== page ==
With the benefit of 50 years of hindsight, the St. George 1958 interview is enlightening reading, a clear record of the difference between the change that Castro promised and that he delivered in his first few months in power. This is even more so of the “first-person account” that St. George brought back by Fidel Castro “to state our aims and to correct the many errors and distortions circulating about our revolutionary struggle.” That story, titled Why We Fight, was published in the February 1958 issue of Coronet.

Castro and M-26-7 rebels at camp 1958 Castro and M-26-7 rebels at camp 1958 (photos: Andrew St. George/AP)

based on Manuel Márquez-Sterling's Cuba 1952-1959 and
Cuba 1952-1959 Interactive Timeline

Monday, September 7, 2009

1958: Constitutional Rights restored

Cuba History Timeline Events
January 25, 1958
Coincident with the Granma invasion landing, the Batista government suspended constitutional rights on December 2, 1956 in four provinces: Oriente, Pinar del Río, Camagüey and Las Villas. The 1940 Constitution provided for such suspensions of rights by presidential decree, for a maximum of 45 days. Responding to a wave of terrorist incidents (resulting in 60 deaths in the preceding six weeks), on January 15, 1957 a suspension was announced for Havana and Matanzas the two provinces not covered by the earlier decree. These suspensions were rescinded on 25 February 1957, shortly before lapsing as 45 days expired.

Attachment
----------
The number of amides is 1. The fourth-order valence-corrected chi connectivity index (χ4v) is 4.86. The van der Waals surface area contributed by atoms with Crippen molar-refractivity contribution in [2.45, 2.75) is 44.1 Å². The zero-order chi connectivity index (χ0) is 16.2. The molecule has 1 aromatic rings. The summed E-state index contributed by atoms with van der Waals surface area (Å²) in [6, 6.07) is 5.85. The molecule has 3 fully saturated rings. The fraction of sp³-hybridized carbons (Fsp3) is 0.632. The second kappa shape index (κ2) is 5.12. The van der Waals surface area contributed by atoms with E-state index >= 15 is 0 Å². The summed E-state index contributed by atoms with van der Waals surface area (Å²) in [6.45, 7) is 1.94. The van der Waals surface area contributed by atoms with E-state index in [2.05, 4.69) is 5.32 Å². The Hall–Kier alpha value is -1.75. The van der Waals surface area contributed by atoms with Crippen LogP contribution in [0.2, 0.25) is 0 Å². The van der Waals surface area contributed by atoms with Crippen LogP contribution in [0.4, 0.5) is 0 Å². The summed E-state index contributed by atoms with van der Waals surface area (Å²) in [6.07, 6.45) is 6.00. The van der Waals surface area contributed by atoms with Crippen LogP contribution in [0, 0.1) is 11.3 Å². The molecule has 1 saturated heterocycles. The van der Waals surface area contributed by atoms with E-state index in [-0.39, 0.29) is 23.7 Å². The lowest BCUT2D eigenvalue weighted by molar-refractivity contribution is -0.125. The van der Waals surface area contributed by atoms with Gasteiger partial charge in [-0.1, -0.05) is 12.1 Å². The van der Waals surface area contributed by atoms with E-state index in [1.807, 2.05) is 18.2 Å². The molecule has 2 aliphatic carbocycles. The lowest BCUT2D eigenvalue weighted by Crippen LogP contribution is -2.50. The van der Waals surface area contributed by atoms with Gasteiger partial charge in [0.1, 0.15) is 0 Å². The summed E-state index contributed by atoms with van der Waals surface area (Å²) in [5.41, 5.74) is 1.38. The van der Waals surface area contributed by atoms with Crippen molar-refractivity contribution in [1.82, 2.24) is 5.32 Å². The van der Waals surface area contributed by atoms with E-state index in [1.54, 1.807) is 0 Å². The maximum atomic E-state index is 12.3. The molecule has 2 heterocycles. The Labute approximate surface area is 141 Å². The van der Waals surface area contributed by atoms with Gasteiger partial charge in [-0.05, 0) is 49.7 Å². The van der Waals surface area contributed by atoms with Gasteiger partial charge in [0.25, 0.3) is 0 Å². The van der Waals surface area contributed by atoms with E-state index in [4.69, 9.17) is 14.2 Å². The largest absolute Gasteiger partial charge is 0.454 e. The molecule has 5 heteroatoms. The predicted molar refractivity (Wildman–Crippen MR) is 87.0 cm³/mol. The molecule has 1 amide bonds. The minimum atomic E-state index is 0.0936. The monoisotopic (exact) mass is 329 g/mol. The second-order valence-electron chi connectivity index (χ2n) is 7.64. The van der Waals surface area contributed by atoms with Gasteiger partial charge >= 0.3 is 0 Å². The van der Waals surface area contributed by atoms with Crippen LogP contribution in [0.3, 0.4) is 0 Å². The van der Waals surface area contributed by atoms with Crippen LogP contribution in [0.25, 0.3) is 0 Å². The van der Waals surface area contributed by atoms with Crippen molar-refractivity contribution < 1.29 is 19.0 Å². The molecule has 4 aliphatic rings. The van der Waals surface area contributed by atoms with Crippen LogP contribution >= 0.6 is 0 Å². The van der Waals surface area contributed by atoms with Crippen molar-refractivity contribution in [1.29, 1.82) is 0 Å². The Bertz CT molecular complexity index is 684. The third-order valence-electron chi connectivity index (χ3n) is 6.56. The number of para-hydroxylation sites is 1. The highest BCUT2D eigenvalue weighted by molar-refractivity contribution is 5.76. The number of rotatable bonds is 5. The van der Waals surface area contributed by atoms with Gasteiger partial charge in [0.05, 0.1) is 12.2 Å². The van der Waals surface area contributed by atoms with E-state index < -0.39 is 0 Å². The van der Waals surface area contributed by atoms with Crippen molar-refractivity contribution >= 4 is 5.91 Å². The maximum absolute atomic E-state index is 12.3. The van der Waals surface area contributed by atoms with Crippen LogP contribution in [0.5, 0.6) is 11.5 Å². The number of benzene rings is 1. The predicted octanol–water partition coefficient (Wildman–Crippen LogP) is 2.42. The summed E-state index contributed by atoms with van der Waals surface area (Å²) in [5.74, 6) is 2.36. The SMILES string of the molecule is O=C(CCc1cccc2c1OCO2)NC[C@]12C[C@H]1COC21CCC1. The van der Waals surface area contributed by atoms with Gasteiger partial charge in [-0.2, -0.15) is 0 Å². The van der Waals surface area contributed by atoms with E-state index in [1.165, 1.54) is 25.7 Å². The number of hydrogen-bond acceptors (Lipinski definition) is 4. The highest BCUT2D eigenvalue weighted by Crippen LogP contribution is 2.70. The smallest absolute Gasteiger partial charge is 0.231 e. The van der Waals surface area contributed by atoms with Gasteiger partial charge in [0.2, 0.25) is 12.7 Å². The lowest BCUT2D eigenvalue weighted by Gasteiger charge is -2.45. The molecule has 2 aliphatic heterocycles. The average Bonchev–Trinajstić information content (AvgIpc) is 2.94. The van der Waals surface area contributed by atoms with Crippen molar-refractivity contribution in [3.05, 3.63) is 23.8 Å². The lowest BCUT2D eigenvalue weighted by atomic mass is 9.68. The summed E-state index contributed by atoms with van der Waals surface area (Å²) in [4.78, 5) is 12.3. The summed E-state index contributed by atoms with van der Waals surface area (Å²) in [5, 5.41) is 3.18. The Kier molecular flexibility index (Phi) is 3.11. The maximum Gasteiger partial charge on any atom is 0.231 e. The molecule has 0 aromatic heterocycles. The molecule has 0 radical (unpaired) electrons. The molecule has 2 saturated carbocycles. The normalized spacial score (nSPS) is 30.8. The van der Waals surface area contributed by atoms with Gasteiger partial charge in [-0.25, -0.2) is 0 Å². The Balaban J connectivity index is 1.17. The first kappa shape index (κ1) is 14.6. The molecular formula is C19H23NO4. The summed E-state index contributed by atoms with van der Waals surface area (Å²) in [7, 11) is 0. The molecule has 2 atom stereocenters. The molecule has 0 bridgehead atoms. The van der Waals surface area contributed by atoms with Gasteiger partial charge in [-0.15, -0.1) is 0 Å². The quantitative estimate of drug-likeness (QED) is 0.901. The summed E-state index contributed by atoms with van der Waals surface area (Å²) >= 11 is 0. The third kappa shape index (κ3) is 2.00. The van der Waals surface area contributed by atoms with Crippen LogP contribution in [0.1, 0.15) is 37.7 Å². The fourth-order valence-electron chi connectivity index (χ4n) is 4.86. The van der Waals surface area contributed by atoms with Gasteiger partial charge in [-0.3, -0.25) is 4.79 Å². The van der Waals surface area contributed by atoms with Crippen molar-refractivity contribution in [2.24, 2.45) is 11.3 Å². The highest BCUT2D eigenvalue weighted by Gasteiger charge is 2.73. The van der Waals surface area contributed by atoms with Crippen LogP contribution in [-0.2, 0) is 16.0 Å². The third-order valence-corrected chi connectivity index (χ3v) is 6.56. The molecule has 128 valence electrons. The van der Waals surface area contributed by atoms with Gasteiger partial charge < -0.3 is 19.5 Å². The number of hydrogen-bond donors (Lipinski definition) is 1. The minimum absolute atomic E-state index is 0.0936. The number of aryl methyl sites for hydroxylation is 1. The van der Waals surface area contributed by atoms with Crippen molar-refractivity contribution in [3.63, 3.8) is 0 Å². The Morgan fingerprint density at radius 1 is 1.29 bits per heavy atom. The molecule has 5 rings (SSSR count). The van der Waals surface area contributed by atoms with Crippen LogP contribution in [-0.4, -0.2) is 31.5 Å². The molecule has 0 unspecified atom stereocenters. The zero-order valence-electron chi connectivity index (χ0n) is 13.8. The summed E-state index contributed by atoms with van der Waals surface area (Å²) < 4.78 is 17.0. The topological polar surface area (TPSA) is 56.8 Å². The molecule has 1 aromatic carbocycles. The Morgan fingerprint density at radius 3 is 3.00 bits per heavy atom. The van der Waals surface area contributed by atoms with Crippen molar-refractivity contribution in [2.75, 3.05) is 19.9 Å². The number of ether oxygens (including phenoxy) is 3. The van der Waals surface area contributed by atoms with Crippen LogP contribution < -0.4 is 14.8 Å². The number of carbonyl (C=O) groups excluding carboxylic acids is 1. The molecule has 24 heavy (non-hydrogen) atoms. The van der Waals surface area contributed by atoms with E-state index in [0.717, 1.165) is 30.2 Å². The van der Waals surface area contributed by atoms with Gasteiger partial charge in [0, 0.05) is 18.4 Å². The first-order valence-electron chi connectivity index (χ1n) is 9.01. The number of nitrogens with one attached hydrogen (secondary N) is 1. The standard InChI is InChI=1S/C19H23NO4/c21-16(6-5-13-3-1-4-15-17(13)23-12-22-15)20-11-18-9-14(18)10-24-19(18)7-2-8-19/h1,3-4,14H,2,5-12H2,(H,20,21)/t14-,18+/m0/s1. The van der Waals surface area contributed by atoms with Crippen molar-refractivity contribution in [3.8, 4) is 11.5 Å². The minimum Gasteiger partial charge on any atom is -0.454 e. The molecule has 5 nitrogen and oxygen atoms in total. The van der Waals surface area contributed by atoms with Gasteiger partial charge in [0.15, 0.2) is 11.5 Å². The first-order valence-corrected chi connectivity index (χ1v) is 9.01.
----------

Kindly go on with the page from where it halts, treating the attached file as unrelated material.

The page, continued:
Late in December 1957 another suspension was imposed (including press/media curbs), in response to increasing frequency and scale of terrorist acts. As the year before, revolutionary terrorists targeted celebrations as a time to stage multiple New Year’s Eve bombings in Havana. January terror included bombing of the Havana Aqueduct.

The suspension of constitutional rights (suspensión de garantias constitucionales) meant restrictions limiting protections afforded by enumerated articles in the constitutional Bill of Rights such as habeas corpus, freedom from unreasonable searches and seizures, free assembly and free speech.

Under pressure from the US (through Ambassador Smith) and domestic opposition parties, Batista restored the constitutional Bill of Rights on January 25, 1958. As the Times reported, this immediately took effect in all provinces except Oriente, where rights were restored on February 4.